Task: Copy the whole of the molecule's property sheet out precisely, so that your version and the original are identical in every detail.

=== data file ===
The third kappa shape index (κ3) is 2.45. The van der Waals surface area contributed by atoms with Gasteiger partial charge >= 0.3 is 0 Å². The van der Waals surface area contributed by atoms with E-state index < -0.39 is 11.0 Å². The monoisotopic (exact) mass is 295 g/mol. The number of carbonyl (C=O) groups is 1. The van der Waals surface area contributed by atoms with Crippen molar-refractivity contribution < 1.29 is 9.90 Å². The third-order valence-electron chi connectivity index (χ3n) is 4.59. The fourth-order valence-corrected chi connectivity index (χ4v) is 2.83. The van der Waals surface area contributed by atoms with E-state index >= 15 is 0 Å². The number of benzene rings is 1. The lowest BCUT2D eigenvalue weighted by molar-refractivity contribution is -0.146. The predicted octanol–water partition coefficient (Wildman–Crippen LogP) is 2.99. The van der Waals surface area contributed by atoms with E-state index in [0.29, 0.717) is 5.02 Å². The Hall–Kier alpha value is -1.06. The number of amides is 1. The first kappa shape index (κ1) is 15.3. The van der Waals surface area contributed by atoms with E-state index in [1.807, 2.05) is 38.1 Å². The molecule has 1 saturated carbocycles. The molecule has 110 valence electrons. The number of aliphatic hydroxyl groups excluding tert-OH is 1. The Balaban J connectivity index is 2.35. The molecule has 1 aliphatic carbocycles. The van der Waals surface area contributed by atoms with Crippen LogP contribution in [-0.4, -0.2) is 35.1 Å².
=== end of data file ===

The third kappa shape index (κ3) is 2.45. The van der Waals surface area contributed by atoms with Gasteiger partial charge >= 0.3 is 0 Å². The van der Waals surface area contributed by atoms with E-state index < -0.39 is 11.0 Å². The monoisotopic (exact) mass is 295 g/mol. The number of carbonyl (C=O) groups is 1. The van der Waals surface area contributed by atoms with Crippen molar-refractivity contribution < 1.29 is 9.90 Å². The third-order valence-electron chi connectivity index (χ3n) is 4.59. The fourth-order valence-corrected chi connectivity index (χ4v) is 2.83. The van der Waals surface area contributed by atoms with E-state index >= 15 is 0 Å². The number of benzene rings is 1. The lowest BCUT2D eigenvalue weighted by molar-refractivity contribution is -0.146. The predicted octanol–water partition coefficient (Wildman–Crippen LogP) is 2.99. The van der Waals surface area contributed by atoms with E-state index in [0.29, 0.717) is 5.02 Å². The Hall–Kier alpha value is -1.06. The number of amides is 1. The first kappa shape index (κ1) is 15.3. The van der Waals surface area contributed by atoms with E-state index in [1.807, 2.05) is 38.1 Å². The molecule has 1 saturated carbocycles. The molecule has 110 valence electrons. The number of aliphatic hydroxyl groups excluding tert-OH is 1. The Balaban J connectivity index is 2.35. The molecule has 1 aliphatic carbocycles. The van der Waals surface area contributed by atoms with Crippen LogP contribution in [-0.4, -0.2) is 35.1 Å².